Year Published: 2011
Type: Document : Technical Report or White Paper
Public land managers are asked to minimize fuel levels after fires, including using techniques such as salvage logging. They are also responsible for maintaining suitable wildlife habitat, especially for species of concern to state and federal agencies. An area where these responsibilities could conflict is in the use of salvage...
Author(s): Victoria A. Saab
Year Published: 2011
Type: Document : Research Brief or Fact Sheet
Broadcast seeding is one of the most widely used post-wildfire emergency response treatments intended to reduce soil erosion, increase vegetative ground cover, and minimize establishment and spread of non-native plant species. However, seeding treatments can also have negative effects such as competition with recovering native...
Author(s): Donna Peppin, Peter Z. Fule, Jan L. Beyers, Carolyn Hull Sieg, Molly E. Hunter
Year Published: 2011
Type: Document : Synthesis, Technical Report or White Paper
In the past decade, wildfires around the world have continued to increase in size, severity, and cost. The number of people living in wildland areas has also increased, putting public safety, homes, roads, public infrastructure, water quality, and valued natural resources at risk from wildfire and secondary fire effects. Major...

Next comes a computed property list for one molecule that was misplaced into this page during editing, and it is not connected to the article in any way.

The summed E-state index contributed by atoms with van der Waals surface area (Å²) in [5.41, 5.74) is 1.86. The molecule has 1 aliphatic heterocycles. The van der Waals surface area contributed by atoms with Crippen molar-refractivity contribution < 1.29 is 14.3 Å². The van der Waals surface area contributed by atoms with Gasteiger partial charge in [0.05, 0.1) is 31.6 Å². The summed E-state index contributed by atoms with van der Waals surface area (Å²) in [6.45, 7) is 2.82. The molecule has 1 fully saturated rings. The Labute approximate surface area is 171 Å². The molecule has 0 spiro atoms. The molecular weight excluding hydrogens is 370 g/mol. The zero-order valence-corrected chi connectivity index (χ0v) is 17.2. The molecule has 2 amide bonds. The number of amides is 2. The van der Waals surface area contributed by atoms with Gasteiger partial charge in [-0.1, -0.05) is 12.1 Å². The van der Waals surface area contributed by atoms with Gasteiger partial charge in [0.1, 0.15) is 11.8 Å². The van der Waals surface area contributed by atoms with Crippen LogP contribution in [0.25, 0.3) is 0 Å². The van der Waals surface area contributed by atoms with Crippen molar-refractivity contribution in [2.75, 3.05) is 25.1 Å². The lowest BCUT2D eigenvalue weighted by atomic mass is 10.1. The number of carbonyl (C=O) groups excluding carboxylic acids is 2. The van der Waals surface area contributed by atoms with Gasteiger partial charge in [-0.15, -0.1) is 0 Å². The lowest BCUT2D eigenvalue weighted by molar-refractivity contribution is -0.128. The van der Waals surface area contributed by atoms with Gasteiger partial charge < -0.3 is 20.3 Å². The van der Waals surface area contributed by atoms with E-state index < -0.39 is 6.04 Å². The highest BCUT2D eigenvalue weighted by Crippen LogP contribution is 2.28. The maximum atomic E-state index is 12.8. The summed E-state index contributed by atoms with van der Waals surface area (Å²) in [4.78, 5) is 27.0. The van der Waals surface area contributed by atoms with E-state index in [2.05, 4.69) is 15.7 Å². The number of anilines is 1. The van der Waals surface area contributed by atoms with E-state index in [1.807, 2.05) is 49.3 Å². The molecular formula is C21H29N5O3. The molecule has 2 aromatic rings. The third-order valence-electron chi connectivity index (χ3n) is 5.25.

Author(s): Peter R. Robichaud, Robert E. Brown, Peter M. Wohlgemuth, Joseph W. Wagenbrenner
Year Published: 2011
Type: Document : Conference Proceedings
Increasing fire frequencies and uncharacteristic severe fires have created a need for improved restoration methods across rangelands in western North America. Traditional restoration seed mixtures of perennial mid- to late-seral plant species may not be suitable for intensely burned sites that have been returned to an early-seral...
Author(s): Mark W. Paschke, Paul J. Meiman, William H. Romme, Cynthia S. Brown
Year Published: 2011
Type: Document : Technical Report or White Paper